The Story Behind ReShark’s Inspiring Efforts to Save Zebra Sharks

Photography News
Zebra shark - ReShark - David Doubilet
Ichida releases a zebra shark in Wayag. This effort was led by ReShark, a group of 44 aquariums in 13 countries that hopes to rebuild many populations of endangered sharks around the world by reintroducing animals raised in captivity. | Photograph by National Geographic Photographers David Doubilet and Jennifer Hayes

ReShark is an international organization with partners in 15 countries, including 44 aquariums, raising endangered zebra sharks in captivity to release into the wild. The group hopes that it will be able to return the wild zebra shark population back to self-sustainable numbers.

Famed underwater photographers David Doubilet and Jennifer Hayes of Undersea Images were on the ground — and in the water — with ReShark as it released 500 baby sharks into the waters surrounding Indonesia. PetaPixel spoke with Doubilet about the incredible project.

‘Global First’ as ReShark Releases Captive-Bred Zebra Sharks

“This is a global first,” writes science writer Craig Welch for National Geographic. “While scientists often reintroduce rare captive animals on land — think California condors or giant pandas in China — nothing quite like this has ever been tried with sharks, which are disappearing around the world at an alarming clip.”

Beautiful, docile, and endangered, zebra sharks proved to be a great candidate for ReShark to test its ambitious initiative. “In recent years, zebra shark populations in Raja Ampat (West Papua province, Indonesia) have undergone dramatic declines in the wake of threats like habitat degradation and overharvesting due to shark finning,” explains ReShark.

“Due to a slow population growth rate, which is common for most shark species, conservation actions, including fisheries regulations and the creation of marine protected areas have not been sufficient for recovery of this species. Research and conservation planning have revealed that the species is unlikely to recover without additional intervention.”

The “additional intervention” includes flying zebra shark eggs from partner aquariums, like Sea Life Sydney Aquarium in Australia, to Indonesia where experts help the eggs hatch and raise the shark pups until they are ready to be released into the wild.

While zebra sharks are doing okay in some places, such as North Queensland, Australia, in Raja Ampat, 1,500 miles northwest of Queensland, researchers counted just three zebra sharks in a 20-year period with 15,000 hours of searching.

Raja Ampat has since created a shark sanctuary that is part of a network of nine marine protected areas. Despite these efforts, wild zebra shark populations have remained low, hence the need for intervention.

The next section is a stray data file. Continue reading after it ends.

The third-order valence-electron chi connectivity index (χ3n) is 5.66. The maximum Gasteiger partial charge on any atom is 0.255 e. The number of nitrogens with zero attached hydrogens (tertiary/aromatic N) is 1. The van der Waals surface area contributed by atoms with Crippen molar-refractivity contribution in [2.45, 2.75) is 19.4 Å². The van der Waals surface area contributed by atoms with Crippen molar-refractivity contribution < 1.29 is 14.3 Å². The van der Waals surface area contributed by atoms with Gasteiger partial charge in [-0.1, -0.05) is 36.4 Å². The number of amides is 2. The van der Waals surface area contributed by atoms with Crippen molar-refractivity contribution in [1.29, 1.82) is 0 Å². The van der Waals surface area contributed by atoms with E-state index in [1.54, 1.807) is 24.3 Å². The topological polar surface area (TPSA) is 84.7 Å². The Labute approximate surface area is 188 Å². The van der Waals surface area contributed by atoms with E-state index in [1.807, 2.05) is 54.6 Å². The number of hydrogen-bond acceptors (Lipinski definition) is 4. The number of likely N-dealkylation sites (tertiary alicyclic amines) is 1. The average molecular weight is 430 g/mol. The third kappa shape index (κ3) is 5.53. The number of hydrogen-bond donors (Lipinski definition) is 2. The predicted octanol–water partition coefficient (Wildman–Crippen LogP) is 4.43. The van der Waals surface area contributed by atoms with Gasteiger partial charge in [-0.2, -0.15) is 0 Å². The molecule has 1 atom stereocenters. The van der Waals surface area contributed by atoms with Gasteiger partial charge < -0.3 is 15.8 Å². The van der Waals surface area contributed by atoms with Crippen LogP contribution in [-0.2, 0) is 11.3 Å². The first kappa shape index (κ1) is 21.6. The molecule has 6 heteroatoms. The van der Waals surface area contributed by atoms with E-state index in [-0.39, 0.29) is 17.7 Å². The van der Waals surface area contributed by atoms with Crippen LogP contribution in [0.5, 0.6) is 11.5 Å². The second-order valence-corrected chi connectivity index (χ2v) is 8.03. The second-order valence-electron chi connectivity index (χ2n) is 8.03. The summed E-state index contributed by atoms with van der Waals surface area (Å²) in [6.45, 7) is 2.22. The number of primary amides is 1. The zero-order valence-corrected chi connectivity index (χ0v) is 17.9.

Photographers Doubilet and Hayes have worked in Indonesia’s Raja Ampat archipelago and were a perfect fit for working alongside Welch.

National Geographic science writer Craig Welch and editor Anne Ferrar shared this story idea with Jennifer Hayes and me because we had worked in Raja Ampat waters and knew the place and the people. We burst with anticipation to work on this unique shark conservation project that is this simple: Put sharks back into protected areas where they can survive and thrive. What really stands out is the collaborative effort with 75-plus stakeholders from 15 countries. Jennifer and I have worked many years in Indonesian waters, where it was very rare to encounter sharks. To return to Kri Island and document the Raja Ampat Research Conservation Center shark nursery and witness the release of two zebra sharks into their future was something I never expected to do in my lifetime,” Doubilet explains.

A New Era for Wild Zebra Sharks in Indonesia

In January of this year, Nesha Ichida, an Indonesian marine scientist working for ReShark, held a 15-week-old zebra shark in a lagoon in the Raja Ampat archipelago.

“One of the strongest aspects of ReShark are the human stakeholders in the trenches making it happen: the scientists, aquarists, shark nannies, resort owners who built shark nurseries, program stewards, fundraisers, and a committed tribe working their hardest to put sharks back where they belong,” says photographer David Doubilet. “And ReShark is an opportunity to put a spotlight on aquariums that are often the subject of controversy — no aquariums, no zebra shark stock, no long-term data and genetics, no ReShark.”

The shark Ichida held, Charlie, named after a West Papuan provincial official who helped champion the ReShark project, was the first captive-raised zebra shark to be released in Indonesia’s protected waters.

“It’s such a milestone. This is such a hopeful, momentous moment,” said Ichida.

On hand to witness the release were a small crowd of government officials, indigenous Kawe villagers who manage the Wayag Islands region, and even some celebrity wildlife advocates, including famed actor Harrison Ford.